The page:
How about British spelling then?

How to you pronounce Leicester? Or Island? Or Wednesday?





Even further OT.... British spelling originates in the first use of printing which was by Dutch printers, so they heard the sounds the Londoners of the time were making (close to Midlands accent now) and then decided how this would be done as spelling, but obviously with their Dutch brains. It has no logic whatsoever and although our cousins across the pond have attempted to 'logicalise' the spelling at times we just think they are too lazy to learn the 'right spelling'.

Add to this mix that English is probably the most bastardised language on the globe and each set of words we have brought in from elsewhere has its own rules of spelling.

And you may be happy to say ballay and bookay, but that just shows you don't speak proper like we do oop north....

Anyway us Geordies have wer own language like so haddaway and taak lyke ye shud....

And on the subject of how to say Scone......

Roger

(Did teach English for a number of decades)







Attachment (1)

_____________________________

An unplanned dynasty: Roger Neilson, Roger Neilson 11, previous posts 898+1515.

(in reply to obvert)
Post #: 15
RE: OT: Brits only please - 12/15/2016 2:53:07 PM   
mind_messing

 

Posts: 2269
Joined: 10/28/2013
From: Glasgow, Scotland
Status: offline

quote:

ORIGINAL: stuart3

Pudding is what I grew up with in Scotland, but let's not even get into steak and kidney pudding.

It is going too far to describe dessert as posh, but restaurants always have a dessert menu, even if some of their desserts may include dishes such as bread and butter pudding.

Afters is just an alternative name for both and can include alternatives to puddings/desserts such as cheeseboards.




I'm north of the border as well. Colloquially, it was always "pudding" for any after dinner desserts that you were eating anywhere other than a restaurant.

Let's not get in to what the difference between gutties and plimsolls are.


quote:

ORIGINAL: Encircled

I get called "Posh" when I go to watch my football team play because my northern accent is slightly less strong than it is over there.

The big test is how you pronounce "Scone".

Is it "Scone" or "Scone"


It's pronounced "skawn", and don't let anyone tell you different!

Except if it's the place you go to get crowned, in which case its "Skoon"!

(in reply to stuart3)
Post #: 16
RE: OT: Brits only please - 12/15/2016 3:12:44 PM   
zakblood


Posts: 21576
Joined: 10/4/2012
Status: offline
quote:

Which is it: "Pudding", "Afters" or "Dessert"?


well that's a hard one, as pudding can be all 3, so depends on time, and of course what it is your eating.

apple tart is pudding if maybe eaten at dinner time, where as it maybe classed as afters at tea time, and also dessert at tea time.

so for me, it's all depends on how posh you are, and what your eating and when and where your eating it, and in some respect with what also, as most can be called puddings if on there own, and in something else and the same food is dessert no matter what the time is.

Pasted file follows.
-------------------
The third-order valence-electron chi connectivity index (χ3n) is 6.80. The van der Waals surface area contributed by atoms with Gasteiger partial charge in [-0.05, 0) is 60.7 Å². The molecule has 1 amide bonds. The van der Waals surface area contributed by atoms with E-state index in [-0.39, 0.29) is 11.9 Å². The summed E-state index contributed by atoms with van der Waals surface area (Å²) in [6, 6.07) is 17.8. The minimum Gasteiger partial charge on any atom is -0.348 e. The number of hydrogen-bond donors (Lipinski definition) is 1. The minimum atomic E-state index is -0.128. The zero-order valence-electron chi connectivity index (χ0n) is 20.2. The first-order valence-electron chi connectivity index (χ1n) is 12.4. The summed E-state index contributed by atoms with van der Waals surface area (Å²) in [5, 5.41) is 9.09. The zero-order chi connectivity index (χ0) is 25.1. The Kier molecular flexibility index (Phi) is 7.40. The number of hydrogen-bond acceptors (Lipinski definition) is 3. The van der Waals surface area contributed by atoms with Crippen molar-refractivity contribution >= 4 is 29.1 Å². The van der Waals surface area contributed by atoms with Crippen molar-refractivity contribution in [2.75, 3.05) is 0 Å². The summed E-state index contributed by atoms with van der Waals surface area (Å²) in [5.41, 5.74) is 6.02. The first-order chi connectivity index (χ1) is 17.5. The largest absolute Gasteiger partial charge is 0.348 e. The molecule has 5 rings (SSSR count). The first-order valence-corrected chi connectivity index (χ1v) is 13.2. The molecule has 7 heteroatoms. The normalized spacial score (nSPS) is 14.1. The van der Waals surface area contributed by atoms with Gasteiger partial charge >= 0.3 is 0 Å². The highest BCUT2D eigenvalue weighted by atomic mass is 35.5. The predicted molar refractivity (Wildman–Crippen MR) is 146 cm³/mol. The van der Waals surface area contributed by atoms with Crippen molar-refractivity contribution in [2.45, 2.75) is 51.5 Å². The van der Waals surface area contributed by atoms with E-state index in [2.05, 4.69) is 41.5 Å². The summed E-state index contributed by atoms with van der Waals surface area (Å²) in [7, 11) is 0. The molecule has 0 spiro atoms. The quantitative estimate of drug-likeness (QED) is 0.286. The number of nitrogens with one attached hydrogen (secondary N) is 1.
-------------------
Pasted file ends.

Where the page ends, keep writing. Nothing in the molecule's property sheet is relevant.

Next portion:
we have pasty forks, pudding bowls, pudding dishes, but no set time for any, as 12 is dinner time for some, but not everyone, 4 to 6 is tea time, and supper is when ever you like after 6.

i'm from Nottingham, born and bred, well made there, so we tend to do as we like when we like

(in reply to mind_messing)
Post #: 17
RE: OT: Brits only please - 12/15/2016 3:13:05 PM   
witpqs


Posts: 24230
Joined: 10/4/2004
From: Argleton
Status: offline
Double OT, since I'm not a Brit (sorry, Chickenboy, crashing your thread! ):

If I was on a date and she asked me if I wanted afters...

_____________________________


(in reply to mind_messing)
Post #: 18
RE: OT: Brits only please - 12/15/2016 3:25:04 PM   
MakeeLearn


Posts: 3356
Joined: 9/11/2016
Status: offline
Ive heard that "If you don't eat yer meat, you can't have any pudding! How can you have any pudding if you don't eat yer meat?"

A missing "b"?

< Message edited by MakeeLearn -- 12/15/2016 3:29:44 PM >

(in reply to witpqs)
Post #: 19
RE: OT: Brits only please - 12/15/2016 4:25:26 PM   
Chickenboy


Posts: 24904
Joined: 6/29/2002
From: San Antonio, TX
Status: offline

quote:

ORIGINAL: witpqs

Double OT, since I'm not a Brit (sorry, Chickenboy, crashing your thread! ):

If I was on a date and she asked me if I wanted afters...


Why must we explain your tertiary or quaternary queries. The odds of you finding a date? Slim to none. "Her"? Asking you if you wanted afters? The likelihood that 'afters' meant something other than spotted dick? I mean, come on mate.

_____________________________


(in reply to witpqs)
Post #: 20
RE: OT: Brits only please - 12/15/2016 4:46:29 PM   
witpqs


Posts: 24230
Joined: 10/4/2004
From: Argleton
Status: offline

quote:

ORIGINAL: Chickenboy


quote:

ORIGINAL: witpqs

Double OT, since I'm not a Brit (sorry, Chickenboy, crashing your thread! ):

If I was on a date and she asked me if I wanted afters...


Why must we explain your tertiary or quaternary queries. The odds of you finding a date? Slim to none. "Her"? Asking you if you wanted afters? The likelihood that 'afters' meant something other than spotted dick? I mean, come on mate.

Oh what fowl comments!

_____________________________